AUGUSTA, Maine -- A gay rights bill moved closer to enactment yesterday when the state Senate agreed with the House to make it clear that the measure does not authorize gay marriages.
There was little discussion before the Senate's 24-to-10 vote to agree with the House version of the bill, which addresses opponents' concern that the antidiscrimination measure is a gateway to legalized gay marriages.
''This act may not be construed to create, add, alter, or abolish any right to marry that may exist under the Constitution of the United States, the Constitution of Maine, or the laws of this State," the amendment reads.
Even before final legislative votes, leading opponents were poised to announce their next step should the measure win final approval. The Christian Civic League of Maine, which has been involved in two past efforts to overturn legislation to make discrimination on the basis of sexual orientation illegal, warned that passage would lead to another referendum.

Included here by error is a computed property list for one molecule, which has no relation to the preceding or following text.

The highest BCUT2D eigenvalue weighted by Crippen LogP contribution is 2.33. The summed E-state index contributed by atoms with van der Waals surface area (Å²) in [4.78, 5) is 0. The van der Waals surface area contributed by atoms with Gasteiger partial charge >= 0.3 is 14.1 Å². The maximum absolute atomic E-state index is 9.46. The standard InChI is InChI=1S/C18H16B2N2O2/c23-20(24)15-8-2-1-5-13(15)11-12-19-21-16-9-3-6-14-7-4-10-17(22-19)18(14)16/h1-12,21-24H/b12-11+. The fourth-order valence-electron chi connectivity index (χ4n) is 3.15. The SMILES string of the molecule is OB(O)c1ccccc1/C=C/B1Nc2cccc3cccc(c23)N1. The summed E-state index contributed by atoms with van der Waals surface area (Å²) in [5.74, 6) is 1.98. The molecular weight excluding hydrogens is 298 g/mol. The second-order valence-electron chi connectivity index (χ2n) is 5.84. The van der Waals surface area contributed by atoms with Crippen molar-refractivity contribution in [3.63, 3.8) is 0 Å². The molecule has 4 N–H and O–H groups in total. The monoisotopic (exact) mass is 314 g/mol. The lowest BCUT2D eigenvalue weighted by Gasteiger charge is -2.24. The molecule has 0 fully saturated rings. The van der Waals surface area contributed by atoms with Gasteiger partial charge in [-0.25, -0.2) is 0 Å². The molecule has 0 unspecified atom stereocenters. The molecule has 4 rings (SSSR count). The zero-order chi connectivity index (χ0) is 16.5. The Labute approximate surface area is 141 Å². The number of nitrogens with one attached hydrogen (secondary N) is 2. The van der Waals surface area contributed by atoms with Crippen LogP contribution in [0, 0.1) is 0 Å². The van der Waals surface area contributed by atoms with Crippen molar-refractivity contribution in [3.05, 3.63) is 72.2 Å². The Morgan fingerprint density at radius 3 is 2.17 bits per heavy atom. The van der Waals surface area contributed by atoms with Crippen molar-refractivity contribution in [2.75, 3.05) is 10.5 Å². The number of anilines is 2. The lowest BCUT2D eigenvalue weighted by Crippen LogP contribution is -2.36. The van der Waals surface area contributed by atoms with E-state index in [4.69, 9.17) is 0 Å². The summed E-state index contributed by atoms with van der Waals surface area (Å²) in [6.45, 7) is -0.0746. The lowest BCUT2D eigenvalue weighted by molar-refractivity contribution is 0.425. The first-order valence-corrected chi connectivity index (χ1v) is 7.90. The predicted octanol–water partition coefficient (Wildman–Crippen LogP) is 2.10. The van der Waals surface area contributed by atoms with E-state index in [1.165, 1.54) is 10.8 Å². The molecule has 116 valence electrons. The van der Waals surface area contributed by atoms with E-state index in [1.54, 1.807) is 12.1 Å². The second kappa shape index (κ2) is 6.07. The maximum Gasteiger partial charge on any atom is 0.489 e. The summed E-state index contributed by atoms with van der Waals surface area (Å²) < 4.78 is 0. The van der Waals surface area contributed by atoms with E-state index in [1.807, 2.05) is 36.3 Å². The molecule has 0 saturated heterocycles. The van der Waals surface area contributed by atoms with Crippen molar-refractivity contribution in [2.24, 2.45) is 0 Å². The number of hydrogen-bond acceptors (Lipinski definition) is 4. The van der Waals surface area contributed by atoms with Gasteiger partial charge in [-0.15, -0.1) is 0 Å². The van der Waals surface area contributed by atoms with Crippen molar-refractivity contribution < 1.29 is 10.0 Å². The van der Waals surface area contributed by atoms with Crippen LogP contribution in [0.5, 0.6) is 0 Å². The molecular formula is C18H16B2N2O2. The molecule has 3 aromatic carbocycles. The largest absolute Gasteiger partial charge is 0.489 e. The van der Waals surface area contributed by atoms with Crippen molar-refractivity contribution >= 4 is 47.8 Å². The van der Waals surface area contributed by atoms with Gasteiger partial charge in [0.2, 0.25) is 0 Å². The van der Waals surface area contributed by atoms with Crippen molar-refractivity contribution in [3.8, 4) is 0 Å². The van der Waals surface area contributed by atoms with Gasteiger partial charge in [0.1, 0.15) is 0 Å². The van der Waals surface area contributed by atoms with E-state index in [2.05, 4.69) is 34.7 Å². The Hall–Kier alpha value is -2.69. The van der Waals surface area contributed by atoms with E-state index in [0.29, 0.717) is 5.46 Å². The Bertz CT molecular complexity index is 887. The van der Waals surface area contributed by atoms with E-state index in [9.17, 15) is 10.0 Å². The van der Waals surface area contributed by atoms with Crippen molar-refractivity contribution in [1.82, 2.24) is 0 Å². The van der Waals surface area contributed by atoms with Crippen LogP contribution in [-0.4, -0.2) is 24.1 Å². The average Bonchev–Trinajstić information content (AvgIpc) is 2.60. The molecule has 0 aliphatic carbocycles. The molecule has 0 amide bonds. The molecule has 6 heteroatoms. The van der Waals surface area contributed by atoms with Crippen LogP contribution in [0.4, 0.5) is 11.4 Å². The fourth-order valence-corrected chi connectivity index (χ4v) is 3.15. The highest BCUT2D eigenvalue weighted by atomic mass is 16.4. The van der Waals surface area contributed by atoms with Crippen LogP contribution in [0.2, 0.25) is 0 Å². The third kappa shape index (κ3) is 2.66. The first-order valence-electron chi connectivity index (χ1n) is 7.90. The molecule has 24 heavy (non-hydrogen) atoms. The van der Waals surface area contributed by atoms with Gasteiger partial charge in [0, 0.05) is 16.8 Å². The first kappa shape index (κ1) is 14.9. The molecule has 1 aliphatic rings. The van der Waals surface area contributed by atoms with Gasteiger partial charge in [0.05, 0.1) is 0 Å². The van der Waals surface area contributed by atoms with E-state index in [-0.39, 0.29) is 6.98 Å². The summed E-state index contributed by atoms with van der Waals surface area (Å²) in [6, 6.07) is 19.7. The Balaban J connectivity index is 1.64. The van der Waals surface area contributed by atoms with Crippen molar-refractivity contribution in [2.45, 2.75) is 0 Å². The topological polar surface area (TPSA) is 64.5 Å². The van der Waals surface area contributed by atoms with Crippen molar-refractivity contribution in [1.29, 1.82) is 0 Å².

Michael Heath, executive director, urged Mainers to call the State House to urge lawmakers to reject the gay rights bill.
The bill would amend the Maine Human Rights Act by making discrimination in employment, housing, credit, public accommodations, and education based on sexual orientation or gender identity illegal. All five other New England states have passed similar laws.
Maine voters rejected gay rights laws in 1998 and 2000.
As the latest bill moved through the Legislature, the Maine Republican Party said majority Democrats ''seem intent on rushing this legislation through without seeking the support of Maine voters."
Mike Leavitt, the state GOP executive director, accused Democrats of using the issue to distract the public's attention from Maine's fiscal issues.